For every paid download artists recieve 12 points

The winner of the package will be the artist at the top of the Aurovine charts on September 30th, 2012

Points will be accrued from August 12th at midnight but the first accelerator charts will be published here on August 17th at 9pm

Aurovine Music Charts Now Live!

Aurovine’s first dynamic chart is now live. The charts are compiled on track popularity across the site.

The chart is constantly updating but ‘snapshots’ will be taken on a weekly basis for syndication to music blogs and websites.

Currently at no.1 is the exclusive remix of Colour, Movement, Sex & Violence by legendary Factory band Section 25.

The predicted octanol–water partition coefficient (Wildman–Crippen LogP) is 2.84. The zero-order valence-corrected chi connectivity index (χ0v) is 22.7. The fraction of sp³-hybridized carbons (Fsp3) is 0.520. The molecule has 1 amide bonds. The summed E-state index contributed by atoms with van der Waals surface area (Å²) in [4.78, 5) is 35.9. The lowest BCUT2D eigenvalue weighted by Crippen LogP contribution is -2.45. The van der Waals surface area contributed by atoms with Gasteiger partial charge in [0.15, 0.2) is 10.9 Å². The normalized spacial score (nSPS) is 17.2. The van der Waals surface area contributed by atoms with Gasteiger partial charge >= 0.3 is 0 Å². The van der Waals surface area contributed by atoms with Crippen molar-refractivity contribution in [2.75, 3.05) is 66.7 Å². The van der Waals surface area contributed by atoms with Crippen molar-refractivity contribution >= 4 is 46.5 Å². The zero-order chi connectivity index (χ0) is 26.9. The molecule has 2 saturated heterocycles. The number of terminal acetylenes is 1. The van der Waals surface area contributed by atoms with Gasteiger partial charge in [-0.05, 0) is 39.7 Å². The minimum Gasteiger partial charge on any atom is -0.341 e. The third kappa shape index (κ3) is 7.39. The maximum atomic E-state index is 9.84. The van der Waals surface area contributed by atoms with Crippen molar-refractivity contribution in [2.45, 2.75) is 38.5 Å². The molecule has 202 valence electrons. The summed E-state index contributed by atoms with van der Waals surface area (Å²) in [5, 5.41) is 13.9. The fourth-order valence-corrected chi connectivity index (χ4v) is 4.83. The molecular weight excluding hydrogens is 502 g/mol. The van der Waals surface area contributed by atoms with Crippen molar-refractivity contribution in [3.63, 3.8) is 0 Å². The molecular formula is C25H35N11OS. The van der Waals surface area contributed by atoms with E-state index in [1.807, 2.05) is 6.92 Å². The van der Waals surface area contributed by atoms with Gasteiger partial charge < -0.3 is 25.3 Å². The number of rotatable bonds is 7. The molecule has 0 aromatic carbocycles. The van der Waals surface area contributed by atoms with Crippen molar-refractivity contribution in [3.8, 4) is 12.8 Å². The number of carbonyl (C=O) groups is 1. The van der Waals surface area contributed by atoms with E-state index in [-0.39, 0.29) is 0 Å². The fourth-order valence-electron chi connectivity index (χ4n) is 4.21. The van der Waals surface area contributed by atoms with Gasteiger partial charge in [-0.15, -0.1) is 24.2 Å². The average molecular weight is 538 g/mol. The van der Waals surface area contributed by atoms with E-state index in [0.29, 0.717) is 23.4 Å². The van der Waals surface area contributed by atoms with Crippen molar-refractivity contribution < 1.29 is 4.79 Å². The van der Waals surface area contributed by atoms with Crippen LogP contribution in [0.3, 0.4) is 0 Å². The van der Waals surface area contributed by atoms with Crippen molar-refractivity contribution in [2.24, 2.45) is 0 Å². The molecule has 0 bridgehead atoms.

See the full chart here.

Aurovine in the News

My Aural Fixation Blog ft Aurovine

Excellent Australian Music Blog ‘My Aural Fixation’


Cerysmatic Factory

Cerysmatic Factory – The legendary Factory Records blog


Louder than war blog

Louder Than War – John Robb’s cutting edge music blog


What is the best way for Artists and Bands to make money from their music online?

There are myriad ways to sell your music online these days but often the sheer quantity of services leads to a dilution of returns on your music.

In my experience (with the label Sonic Vista), absolutely the wrong way to do it is to spread yourself far and wide, registering for every service, putting 17 widgets on your network of sites and hoping you’ll see the money roll in.